Politically-inspired protests have a strong stench. No matter how legitimate is the grouse that leads to protest action, it is not too hard to determine which protests enjoy political backing or are politically orchestrated.
The spate of protests over conditions at various schools stinks of political orchestration. When school after school begins to protest conditions, without hardly any resort to other means of resolving the source of ire, it can only mean that there are politicians behind the scene pulling the strings.
The problem with conditions at schools is nothing new. What is surprising is the spate of protests coming one after the other. And the suspicion grows when these protests follow closely on the heels of claims by the opposition that there is a crisis in education in the country and that education will be one of its priorities; high on its demands for the next Budget.
Is it then coincidental that suddenly protests have emerged at various schools across the country and that parents are closing down schools without resorting to discussions with the Ministry of Education over grouses? If you have lived long enough in Guyana or are familiar with the nature of politics in the country, the answer to that question would not be speculative.
Parents have no right to be padlocking the gates to any school. There is a right to protest, but if there are other parents and students who are willing to attend school, they should not be prevented. Condign action needs to be taken against any parent guilty of such unlawful acts. They should be arrested and charged. It is time that such unlawful and lawless behaviour is stamped out, regardless.
This is not suggesting that the grouses should not be addressed. They should be. However a serious examination of these grouses would yield very interesting results. In one case in the city, the parents of a school took to protest action over overcrowding and demanded that improved accommodation be provided.
What the Ministry of Education should immediately do in that instance is to undertake a survey of all the registered students at that particular school to see how many of them reside outside of the catchment area. Checks should be made at the addresses provided to verify that the children live within the catchment area and therefore are eligible to attend that school.
Secondly, the Ministry of Education needs to make an on-the-spot visit to all schools and record the names of students therein, since it is known that there are many schools in which backdoor admissions take place. After the Ministry would have placed students at schools, there are some parents who are able to inveigle school officials to accept their child without a placement letter for that school from the Ministry.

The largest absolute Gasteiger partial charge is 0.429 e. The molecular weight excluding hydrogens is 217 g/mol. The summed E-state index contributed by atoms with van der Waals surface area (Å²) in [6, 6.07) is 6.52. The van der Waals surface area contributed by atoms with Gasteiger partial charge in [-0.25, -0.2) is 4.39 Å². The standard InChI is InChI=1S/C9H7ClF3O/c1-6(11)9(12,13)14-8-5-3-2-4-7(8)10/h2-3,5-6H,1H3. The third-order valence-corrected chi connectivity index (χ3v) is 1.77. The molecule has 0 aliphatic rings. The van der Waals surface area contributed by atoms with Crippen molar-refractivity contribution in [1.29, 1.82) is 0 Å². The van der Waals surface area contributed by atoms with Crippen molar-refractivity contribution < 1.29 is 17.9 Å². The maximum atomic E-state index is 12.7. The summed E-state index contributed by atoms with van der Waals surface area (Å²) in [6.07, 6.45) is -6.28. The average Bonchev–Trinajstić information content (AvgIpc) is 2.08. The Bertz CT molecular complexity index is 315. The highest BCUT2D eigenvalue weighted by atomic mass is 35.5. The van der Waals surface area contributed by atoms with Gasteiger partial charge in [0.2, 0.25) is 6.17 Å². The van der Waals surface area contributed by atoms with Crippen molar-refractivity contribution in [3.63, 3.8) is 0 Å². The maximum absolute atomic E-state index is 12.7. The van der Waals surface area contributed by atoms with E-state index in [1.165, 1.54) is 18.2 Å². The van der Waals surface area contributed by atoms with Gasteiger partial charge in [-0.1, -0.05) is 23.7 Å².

The Ministry of Education need not worry about finding persons to undertake these surveys. They can ask high school students to undertake this research as part of their training for school-based assessments. These children are going to do an honest job and it would allow for the ministry to rationalize school placements, eradicate backdoor admissions, and expose the fact that many parents are going to great ends to have their children admitted to certain schools.
The Ministry of Education must acknowledge that there is an administration problem within the school system. A centralized Ministry cannot implement systems to ensure that all schools are always in a state of readiness for the school year. The regional administrations also lack the capacity to do this.
Therefore what is needed is a plan to strengthen the administrations within schools, through a partnership between parent-teacher associations (PTAs), old student associations and the Ministry, so as to ensure that schools are equipped and fit to conduct classes.
These bodies will be able to raise the requisite resources and since they will be on the ground, they are best positioned to ensure that many of the grouses that are being complained about are fixed.
The biggest mistake that was made in education was when former President, Bharrat Jagdeo, indicated to parents that the payment of contingency fees was not compulsory.
In Guyana, if you tell parents that a fee that is necessary to ensure the day-to-day expenses of schools are met is not compulsory, the majority of these parents will not contribute a dime, but will still expect the toilets to be spotless and running water to be provided.
The Ministry of Education may have the resources to fund such things, but they do not have the management to make them happen and therefore it devolves on the schools themselves to fix these problems. As such, contingency fees should be made compulsory, because once it is voluntary, the school is going to be starved of funds to undertake maintenance, sanitation and other services which account for most of the complaints which lead to protest action. Reintroduce reasonable contingency fees.
One thousand dollars per term will not bankrupt even the poorest of parents. Reintroduce these fees in partnership with PTAs, the old student associations and the government, and many of the existing grouses will be fixed.
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